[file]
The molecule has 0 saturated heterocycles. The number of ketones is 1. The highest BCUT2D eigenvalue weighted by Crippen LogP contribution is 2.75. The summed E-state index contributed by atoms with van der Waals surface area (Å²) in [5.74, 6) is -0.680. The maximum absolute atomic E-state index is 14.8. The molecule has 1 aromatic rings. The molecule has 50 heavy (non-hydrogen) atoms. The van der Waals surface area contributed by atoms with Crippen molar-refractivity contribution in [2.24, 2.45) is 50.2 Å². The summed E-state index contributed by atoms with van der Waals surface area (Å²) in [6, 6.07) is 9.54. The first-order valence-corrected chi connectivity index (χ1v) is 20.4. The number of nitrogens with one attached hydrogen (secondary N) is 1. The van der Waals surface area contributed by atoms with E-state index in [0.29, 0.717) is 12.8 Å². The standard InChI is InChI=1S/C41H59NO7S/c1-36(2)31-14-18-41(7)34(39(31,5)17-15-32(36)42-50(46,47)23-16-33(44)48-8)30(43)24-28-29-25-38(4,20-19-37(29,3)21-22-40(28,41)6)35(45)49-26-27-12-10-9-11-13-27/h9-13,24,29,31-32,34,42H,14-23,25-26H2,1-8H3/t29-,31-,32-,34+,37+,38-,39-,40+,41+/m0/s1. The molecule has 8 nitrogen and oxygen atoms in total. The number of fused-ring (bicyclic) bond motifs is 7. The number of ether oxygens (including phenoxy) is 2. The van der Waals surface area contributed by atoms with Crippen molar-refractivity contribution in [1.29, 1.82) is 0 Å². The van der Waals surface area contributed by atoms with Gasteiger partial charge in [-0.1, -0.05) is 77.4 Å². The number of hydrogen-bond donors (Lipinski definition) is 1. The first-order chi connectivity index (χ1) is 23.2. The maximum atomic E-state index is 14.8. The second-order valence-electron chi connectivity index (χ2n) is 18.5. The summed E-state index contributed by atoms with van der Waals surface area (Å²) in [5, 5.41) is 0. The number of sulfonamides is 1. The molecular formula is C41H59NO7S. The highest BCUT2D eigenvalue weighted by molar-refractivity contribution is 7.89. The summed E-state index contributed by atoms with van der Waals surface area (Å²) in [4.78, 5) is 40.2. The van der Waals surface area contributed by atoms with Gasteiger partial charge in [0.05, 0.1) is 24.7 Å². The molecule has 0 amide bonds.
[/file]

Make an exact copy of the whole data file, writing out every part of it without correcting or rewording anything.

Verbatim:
The molecule has 0 saturated heterocycles. The number of ketones is 1. The highest BCUT2D eigenvalue weighted by Crippen LogP contribution is 2.75. The summed E-state index contributed by atoms with van der Waals surface area (Å²) in [5.74, 6) is -0.680. The maximum absolute atomic E-state index is 14.8. The molecule has 1 aromatic rings. The molecule has 50 heavy (non-hydrogen) atoms. The van der Waals surface area contributed by atoms with Crippen molar-refractivity contribution in [2.24, 2.45) is 50.2 Å². The summed E-state index contributed by atoms with van der Waals surface area (Å²) in [6, 6.07) is 9.54. The first-order valence-corrected chi connectivity index (χ1v) is 20.4. The number of nitrogens with one attached hydrogen (secondary N) is 1. The van der Waals surface area contributed by atoms with E-state index in [0.29, 0.717) is 12.8 Å². The standard InChI is InChI=1S/C41H59NO7S/c1-36(2)31-14-18-41(7)34(39(31,5)17-15-32(36)42-50(46,47)23-16-33(44)48-8)30(43)24-28-29-25-38(4,20-19-37(29,3)21-22-40(28,41)6)35(45)49-26-27-12-10-9-11-13-27/h9-13,24,29,31-32,34,42H,14-23,25-26H2,1-8H3/t29-,31-,32-,34+,37+,38-,39-,40+,41+/m0/s1. The molecule has 8 nitrogen and oxygen atoms in total. The number of fused-ring (bicyclic) bond motifs is 7. The number of ether oxygens (including phenoxy) is 2. The van der Waals surface area contributed by atoms with Crippen molar-refractivity contribution in [1.29, 1.82) is 0 Å². The van der Waals surface area contributed by atoms with Gasteiger partial charge in [-0.1, -0.05) is 77.4 Å². The number of hydrogen-bond donors (Lipinski definition) is 1. The first-order chi connectivity index (χ1) is 23.2. The maximum atomic E-state index is 14.8. The second-order valence-electron chi connectivity index (χ2n) is 18.5. The summed E-state index contributed by atoms with van der Waals surface area (Å²) in [5, 5.41) is 0. The number of sulfonamides is 1. The molecular formula is C41H59NO7S. The highest BCUT2D eigenvalue weighted by molar-refractivity contribution is 7.89. The summed E-state index contributed by atoms with van der Waals surface area (Å²) in [4.78, 5) is 40.2. The van der Waals surface area contributed by atoms with Gasteiger partial charge in [0.05, 0.1) is 24.7 Å². The molecule has 0 amide bonds.